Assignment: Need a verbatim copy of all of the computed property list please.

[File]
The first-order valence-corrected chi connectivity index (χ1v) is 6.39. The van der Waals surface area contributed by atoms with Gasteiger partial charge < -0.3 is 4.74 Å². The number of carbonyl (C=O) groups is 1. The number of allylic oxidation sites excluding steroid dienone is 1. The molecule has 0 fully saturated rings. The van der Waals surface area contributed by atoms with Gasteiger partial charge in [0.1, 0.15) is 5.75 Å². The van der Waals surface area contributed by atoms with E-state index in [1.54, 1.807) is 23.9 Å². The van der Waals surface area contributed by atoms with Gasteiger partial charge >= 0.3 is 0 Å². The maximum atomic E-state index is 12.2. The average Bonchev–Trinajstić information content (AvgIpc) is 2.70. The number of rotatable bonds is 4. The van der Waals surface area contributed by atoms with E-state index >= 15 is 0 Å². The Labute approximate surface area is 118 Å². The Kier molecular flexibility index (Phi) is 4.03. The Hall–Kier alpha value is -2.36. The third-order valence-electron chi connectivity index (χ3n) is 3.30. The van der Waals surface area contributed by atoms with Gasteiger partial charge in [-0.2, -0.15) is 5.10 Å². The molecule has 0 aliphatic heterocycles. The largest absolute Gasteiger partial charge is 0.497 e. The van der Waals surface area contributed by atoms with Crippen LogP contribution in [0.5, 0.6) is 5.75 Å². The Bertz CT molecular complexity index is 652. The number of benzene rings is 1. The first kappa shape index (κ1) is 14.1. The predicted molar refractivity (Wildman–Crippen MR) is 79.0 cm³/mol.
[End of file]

The first-order valence-corrected chi connectivity index (χ1v) is 6.39. The van der Waals surface area contributed by atoms with Gasteiger partial charge < -0.3 is 4.74 Å². The number of carbonyl (C=O) groups is 1. The number of allylic oxidation sites excluding steroid dienone is 1. The molecule has 0 fully saturated rings. The van der Waals surface area contributed by atoms with Gasteiger partial charge in [0.1, 0.15) is 5.75 Å². The van der Waals surface area contributed by atoms with E-state index in [1.54, 1.807) is 23.9 Å². The van der Waals surface area contributed by atoms with Gasteiger partial charge >= 0.3 is 0 Å². The maximum atomic E-state index is 12.2. The average Bonchev–Trinajstić information content (AvgIpc) is 2.70. The number of rotatable bonds is 4. The van der Waals surface area contributed by atoms with E-state index >= 15 is 0 Å². The Labute approximate surface area is 118 Å². The Kier molecular flexibility index (Phi) is 4.03. The Hall–Kier alpha value is -2.36. The third-order valence-electron chi connectivity index (χ3n) is 3.30. The van der Waals surface area contributed by atoms with Gasteiger partial charge in [-0.2, -0.15) is 5.10 Å². The molecule has 0 aliphatic heterocycles. The largest absolute Gasteiger partial charge is 0.497 e. The van der Waals surface area contributed by atoms with Crippen LogP contribution in [0.5, 0.6) is 5.75 Å². The Bertz CT molecular complexity index is 652. The number of benzene rings is 1. The first kappa shape index (κ1) is 14.1. The predicted molar refractivity (Wildman–Crippen MR) is 79.0 cm³/mol.